Cure at last for Maryborough jail crowding
PRISONERS in the overcrowded Maryborough Correctional Centre could soon be transferred to Borallon jail, which will be re-commissioned to ease the pressure on existing services.
State member for Maryborough Bruce Saunders welcomed the announcement that the Ipswich jail would re-open its gates early next year and add 492 beds to Queensland's prison system.
"This will reduce the risk to correctional officers and reduce concerns for family members of prisoners," Mr Saunders said.
Maryborough Correctional Centre, with its 500-person capacity, has suffered from chronic overcrowding in recent years with 582 prisoners recorded at the end of June.
Several assaults have also taken place this year including an attack on a staff member on June 19.
In an announcement yesterday, the State Government said it would spend $8.1 million to recommission the former privately run correctional centre, which was closed in 2012.
More than $145.3 million will be spent over the first four years to operate the facility.
Mr Saunders said the Ipswich jail's reopening was just one strategy to reduce overcrowding at the Maryborough Correctional Centre.
"Eligible prisoners will be able to be transferred to Borallon... and the overcrowding will be reduced across the state to allow transfers to other centres to reduce the impact on Maryborough," he said.
The reopened jail will partner with community providers and offer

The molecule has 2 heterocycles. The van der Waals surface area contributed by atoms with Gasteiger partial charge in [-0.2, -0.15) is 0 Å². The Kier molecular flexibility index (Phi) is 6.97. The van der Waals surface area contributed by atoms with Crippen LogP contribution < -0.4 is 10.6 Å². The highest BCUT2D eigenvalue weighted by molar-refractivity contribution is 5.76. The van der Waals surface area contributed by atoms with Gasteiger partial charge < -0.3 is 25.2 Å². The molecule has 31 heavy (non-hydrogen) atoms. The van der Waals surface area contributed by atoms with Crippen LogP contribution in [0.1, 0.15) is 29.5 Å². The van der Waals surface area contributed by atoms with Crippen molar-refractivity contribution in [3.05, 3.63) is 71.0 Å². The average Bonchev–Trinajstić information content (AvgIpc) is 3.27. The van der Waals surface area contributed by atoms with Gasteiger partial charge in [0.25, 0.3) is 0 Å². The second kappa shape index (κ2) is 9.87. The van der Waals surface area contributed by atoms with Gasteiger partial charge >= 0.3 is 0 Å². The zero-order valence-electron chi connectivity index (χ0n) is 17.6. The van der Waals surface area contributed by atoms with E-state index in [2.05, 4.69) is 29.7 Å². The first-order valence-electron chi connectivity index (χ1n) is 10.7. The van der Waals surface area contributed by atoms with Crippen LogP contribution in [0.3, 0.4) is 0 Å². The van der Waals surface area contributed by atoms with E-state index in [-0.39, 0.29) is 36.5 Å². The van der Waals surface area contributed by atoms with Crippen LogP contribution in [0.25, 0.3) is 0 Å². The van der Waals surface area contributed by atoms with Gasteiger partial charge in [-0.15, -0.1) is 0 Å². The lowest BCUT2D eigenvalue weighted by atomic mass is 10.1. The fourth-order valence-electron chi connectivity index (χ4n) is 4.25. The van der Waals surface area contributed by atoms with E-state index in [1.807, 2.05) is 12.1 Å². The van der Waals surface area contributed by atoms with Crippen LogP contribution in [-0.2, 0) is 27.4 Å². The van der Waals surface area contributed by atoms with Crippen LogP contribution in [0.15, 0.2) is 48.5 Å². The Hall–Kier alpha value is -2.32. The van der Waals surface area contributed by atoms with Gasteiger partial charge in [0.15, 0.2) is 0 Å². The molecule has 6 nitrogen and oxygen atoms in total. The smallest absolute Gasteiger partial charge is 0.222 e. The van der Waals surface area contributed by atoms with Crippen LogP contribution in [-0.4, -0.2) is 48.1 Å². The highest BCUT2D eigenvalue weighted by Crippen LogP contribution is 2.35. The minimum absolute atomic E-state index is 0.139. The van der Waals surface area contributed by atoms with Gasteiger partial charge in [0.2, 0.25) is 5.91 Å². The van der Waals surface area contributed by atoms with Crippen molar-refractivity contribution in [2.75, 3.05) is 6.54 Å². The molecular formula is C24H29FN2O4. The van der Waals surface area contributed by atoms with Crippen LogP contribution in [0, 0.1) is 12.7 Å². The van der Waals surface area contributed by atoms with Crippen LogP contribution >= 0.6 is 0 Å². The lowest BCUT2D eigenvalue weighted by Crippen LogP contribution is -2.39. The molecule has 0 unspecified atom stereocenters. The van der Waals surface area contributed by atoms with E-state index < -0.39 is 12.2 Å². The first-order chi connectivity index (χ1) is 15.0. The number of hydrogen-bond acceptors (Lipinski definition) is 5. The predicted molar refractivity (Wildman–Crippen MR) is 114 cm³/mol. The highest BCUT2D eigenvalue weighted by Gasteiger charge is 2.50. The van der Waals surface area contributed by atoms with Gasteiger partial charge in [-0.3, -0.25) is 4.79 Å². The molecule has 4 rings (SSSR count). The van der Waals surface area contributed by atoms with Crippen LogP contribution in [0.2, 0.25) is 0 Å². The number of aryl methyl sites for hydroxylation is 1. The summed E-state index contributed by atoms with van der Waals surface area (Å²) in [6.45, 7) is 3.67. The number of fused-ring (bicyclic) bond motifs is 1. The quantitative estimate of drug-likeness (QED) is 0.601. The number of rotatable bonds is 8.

employment, training and reintegration programs to break the cycle of crime.
Mr Saunders said Maryborough's inmates who were eligible and wanting to participate in the programs offered at Borallon could be transferred.
Corrective Services Minister Jo-Ann Miller who yesterday made the announcement, said the reopening of the Borallon Correctional Centre would help bring the operating capacity of Queensland's jails back to standard.
Currently, correctional centres across southern Queensland are collectively operating at 112% capacity, she said.
"On July 1 there were up to 1402 prisoners sharing cells designed to accommodate one person," she said.
"Sewage and water systems are at breaking point, prison medical officers are having to work in cramped quarters and staff are telling us that it's unsafe."
Prisoners at Borallon would focus themselves on curbing harmful behaviours and undertake opportunities to improve themselves, Ms Miller said.
"On my watch, prisoners at Borallon won't be sitting around all day doing nothing or leaning bad habits," she said.
"They'll be learning or earning."